Markets for broadcast and online TV services could be radically shaken up by an on-going antitrust investigation by the European Commission into pay TV services. The investigation concerns contracts between providers of pay TV services in Europe and major U.S. film studios for the licensing of audiovisual content along national lines. According to a Statement of Objections released in July, 2015 the Commission’s preliminary position is that these agreements are anticompetitive. The outcome of this investigation has the potential to spell the end in Europe for territory based restriction of content, or geo-blocking, with significant implications for both television broadcasters and providers of online streaming services.

The Commission’s investigation concerns contracts between major providers of pay TV services in Europe, including Sky, Canal Plus and DTS, and six major US film studios: Disney, NBCUniversal, Paramount Pictures, Sony, Twentieth Century Fox and Warner Bros. It recently sent a Statement of Objections to Sky UK and the film studios in connection with their bilateral contracts. These grant Sky UK the broadcasting rights for the UK and Ireland only and require Sky UK to put in place measures to restrict access by customers in other Member States. The Commission’s preliminary view is that these contractual provisions are anticompetitive and, by requiring Sky UK to refuse access to unsolicited requests to pay for its service from individuals in other Member States, they result in the elimination of cross-border competition and a partitioning of the internal market along national lines.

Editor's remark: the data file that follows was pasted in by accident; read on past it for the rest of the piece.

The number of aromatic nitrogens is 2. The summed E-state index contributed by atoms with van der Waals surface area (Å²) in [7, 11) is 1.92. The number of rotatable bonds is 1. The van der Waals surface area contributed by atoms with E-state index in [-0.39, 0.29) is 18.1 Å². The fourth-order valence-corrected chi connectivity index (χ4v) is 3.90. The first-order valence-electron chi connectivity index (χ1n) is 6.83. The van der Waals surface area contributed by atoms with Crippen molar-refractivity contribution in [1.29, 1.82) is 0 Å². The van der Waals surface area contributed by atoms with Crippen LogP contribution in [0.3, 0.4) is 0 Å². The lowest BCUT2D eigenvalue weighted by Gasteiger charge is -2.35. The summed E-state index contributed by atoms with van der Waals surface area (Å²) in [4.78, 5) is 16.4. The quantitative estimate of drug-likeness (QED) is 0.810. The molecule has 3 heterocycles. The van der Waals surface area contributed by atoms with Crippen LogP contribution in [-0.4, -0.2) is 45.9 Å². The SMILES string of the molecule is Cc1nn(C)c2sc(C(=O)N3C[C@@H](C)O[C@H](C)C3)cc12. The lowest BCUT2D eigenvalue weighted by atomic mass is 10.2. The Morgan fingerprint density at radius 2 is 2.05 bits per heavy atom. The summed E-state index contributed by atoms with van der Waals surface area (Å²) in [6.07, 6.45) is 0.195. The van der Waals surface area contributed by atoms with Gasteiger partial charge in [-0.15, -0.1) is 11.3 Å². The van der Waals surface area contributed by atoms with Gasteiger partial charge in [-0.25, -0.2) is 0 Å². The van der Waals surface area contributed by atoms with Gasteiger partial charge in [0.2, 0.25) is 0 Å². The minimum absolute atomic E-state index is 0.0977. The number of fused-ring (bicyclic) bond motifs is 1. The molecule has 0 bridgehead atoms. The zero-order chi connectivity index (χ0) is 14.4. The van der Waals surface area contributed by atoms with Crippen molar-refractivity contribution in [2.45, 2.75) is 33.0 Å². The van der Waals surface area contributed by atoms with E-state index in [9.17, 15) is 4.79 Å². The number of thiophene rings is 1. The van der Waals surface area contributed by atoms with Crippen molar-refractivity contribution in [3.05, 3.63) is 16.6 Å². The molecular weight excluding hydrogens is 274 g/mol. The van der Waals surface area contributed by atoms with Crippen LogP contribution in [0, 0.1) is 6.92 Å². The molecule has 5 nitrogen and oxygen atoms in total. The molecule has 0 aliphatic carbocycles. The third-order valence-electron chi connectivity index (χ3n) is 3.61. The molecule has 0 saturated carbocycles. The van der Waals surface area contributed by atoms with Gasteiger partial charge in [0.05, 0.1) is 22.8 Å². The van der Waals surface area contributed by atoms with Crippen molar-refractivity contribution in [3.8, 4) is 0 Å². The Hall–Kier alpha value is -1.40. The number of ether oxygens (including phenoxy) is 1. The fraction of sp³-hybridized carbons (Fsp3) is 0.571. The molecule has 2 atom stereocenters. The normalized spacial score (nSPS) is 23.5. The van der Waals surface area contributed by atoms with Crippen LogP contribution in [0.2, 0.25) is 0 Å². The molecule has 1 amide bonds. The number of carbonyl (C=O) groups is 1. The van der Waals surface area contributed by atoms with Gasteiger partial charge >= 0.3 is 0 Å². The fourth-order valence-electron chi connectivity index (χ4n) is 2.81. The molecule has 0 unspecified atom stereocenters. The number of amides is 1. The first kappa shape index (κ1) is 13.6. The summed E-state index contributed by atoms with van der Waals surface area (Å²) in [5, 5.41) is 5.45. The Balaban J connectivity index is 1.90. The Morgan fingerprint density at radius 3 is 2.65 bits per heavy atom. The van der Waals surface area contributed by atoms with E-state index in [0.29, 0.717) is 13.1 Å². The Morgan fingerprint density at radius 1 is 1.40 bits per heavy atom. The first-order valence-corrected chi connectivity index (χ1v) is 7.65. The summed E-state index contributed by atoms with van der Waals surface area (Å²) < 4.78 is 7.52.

National barriers within the internal market for digital services have become an increasing source of concern for the Commission, particularly in connection with its Digital Single Market Strategy. The Strategy specifically refers, among other things, to the prevention of ‘unjustified’ geo-blocking, potential reform of the audiovisual media service legislation and breaking down barriers to cross-border access to copyright-protected content services and their portability. In this context and further to the Court of Justice’s decision in 2011 in the joined Premier League and Murphy cases (C-403/08 and C-429/08), the Commission’s preliminary view may be the writing on the wall for the current distribution model for providers of pay TV services and their licensors. A finding that their contractual provisions are anticompetitive would result in a radical shift in the market for broadcasting rights, as the ability to distribute content subject to territorial restrictions would be prohibited or severely limited.